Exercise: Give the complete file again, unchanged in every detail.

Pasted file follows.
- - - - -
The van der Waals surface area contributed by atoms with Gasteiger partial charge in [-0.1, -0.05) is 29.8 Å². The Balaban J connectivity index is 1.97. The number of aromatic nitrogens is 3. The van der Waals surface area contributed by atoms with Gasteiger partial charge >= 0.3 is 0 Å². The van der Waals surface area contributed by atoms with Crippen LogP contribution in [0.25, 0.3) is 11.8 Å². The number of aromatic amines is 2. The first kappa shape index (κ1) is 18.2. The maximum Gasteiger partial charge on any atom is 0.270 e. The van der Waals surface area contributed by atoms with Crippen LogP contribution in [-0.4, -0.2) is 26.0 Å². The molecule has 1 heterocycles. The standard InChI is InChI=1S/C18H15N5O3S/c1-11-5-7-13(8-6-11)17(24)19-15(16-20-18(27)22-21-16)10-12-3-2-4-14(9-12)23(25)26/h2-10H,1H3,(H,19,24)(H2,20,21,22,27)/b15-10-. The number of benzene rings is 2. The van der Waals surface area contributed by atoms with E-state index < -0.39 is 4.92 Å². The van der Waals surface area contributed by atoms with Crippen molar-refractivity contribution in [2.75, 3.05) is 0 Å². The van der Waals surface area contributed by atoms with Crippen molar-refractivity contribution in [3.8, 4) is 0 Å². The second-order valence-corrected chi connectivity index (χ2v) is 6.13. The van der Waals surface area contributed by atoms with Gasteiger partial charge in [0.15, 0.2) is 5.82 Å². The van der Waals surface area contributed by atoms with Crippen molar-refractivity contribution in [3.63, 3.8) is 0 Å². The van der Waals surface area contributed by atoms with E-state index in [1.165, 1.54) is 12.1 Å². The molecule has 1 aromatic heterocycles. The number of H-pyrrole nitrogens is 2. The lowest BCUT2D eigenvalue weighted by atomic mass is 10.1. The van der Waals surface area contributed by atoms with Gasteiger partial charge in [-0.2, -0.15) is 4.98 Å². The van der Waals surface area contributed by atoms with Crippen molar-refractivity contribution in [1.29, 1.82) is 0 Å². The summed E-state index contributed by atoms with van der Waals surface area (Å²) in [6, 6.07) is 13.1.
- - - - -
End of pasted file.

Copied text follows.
The van der Waals surface area contributed by atoms with Gasteiger partial charge in [-0.1, -0.05) is 29.8 Å². The Balaban J connectivity index is 1.97. The number of aromatic nitrogens is 3. The van der Waals surface area contributed by atoms with Gasteiger partial charge >= 0.3 is 0 Å². The van der Waals surface area contributed by atoms with Crippen LogP contribution in [0.25, 0.3) is 11.8 Å². The number of aromatic amines is 2. The first kappa shape index (κ1) is 18.2. The maximum Gasteiger partial charge on any atom is 0.270 e. The van der Waals surface area contributed by atoms with Crippen LogP contribution in [-0.4, -0.2) is 26.0 Å². The molecule has 1 heterocycles. The standard InChI is InChI=1S/C18H15N5O3S/c1-11-5-7-13(8-6-11)17(24)19-15(16-20-18(27)22-21-16)10-12-3-2-4-14(9-12)23(25)26/h2-10H,1H3,(H,19,24)(H2,20,21,22,27)/b15-10-. The number of benzene rings is 2. The van der Waals surface area contributed by atoms with E-state index < -0.39 is 4.92 Å². The van der Waals surface area contributed by atoms with Crippen molar-refractivity contribution in [2.75, 3.05) is 0 Å². The van der Waals surface area contributed by atoms with Crippen molar-refractivity contribution in [3.8, 4) is 0 Å². The second-order valence-corrected chi connectivity index (χ2v) is 6.13. The van der Waals surface area contributed by atoms with Gasteiger partial charge in [0.15, 0.2) is 5.82 Å². The van der Waals surface area contributed by atoms with Crippen molar-refractivity contribution in [3.63, 3.8) is 0 Å². The van der Waals surface area contributed by atoms with E-state index in [1.165, 1.54) is 12.1 Å². The molecule has 1 aromatic heterocycles. The number of H-pyrrole nitrogens is 2. The lowest BCUT2D eigenvalue weighted by atomic mass is 10.1. The van der Waals surface area contributed by atoms with Gasteiger partial charge in [-0.2, -0.15) is 4.98 Å². The van der Waals surface area contributed by atoms with Crippen molar-refractivity contribution in [1.29, 1.82) is 0 Å². The summed E-state index contributed by atoms with van der Waals surface area (Å²) in [6, 6.07) is 13.1.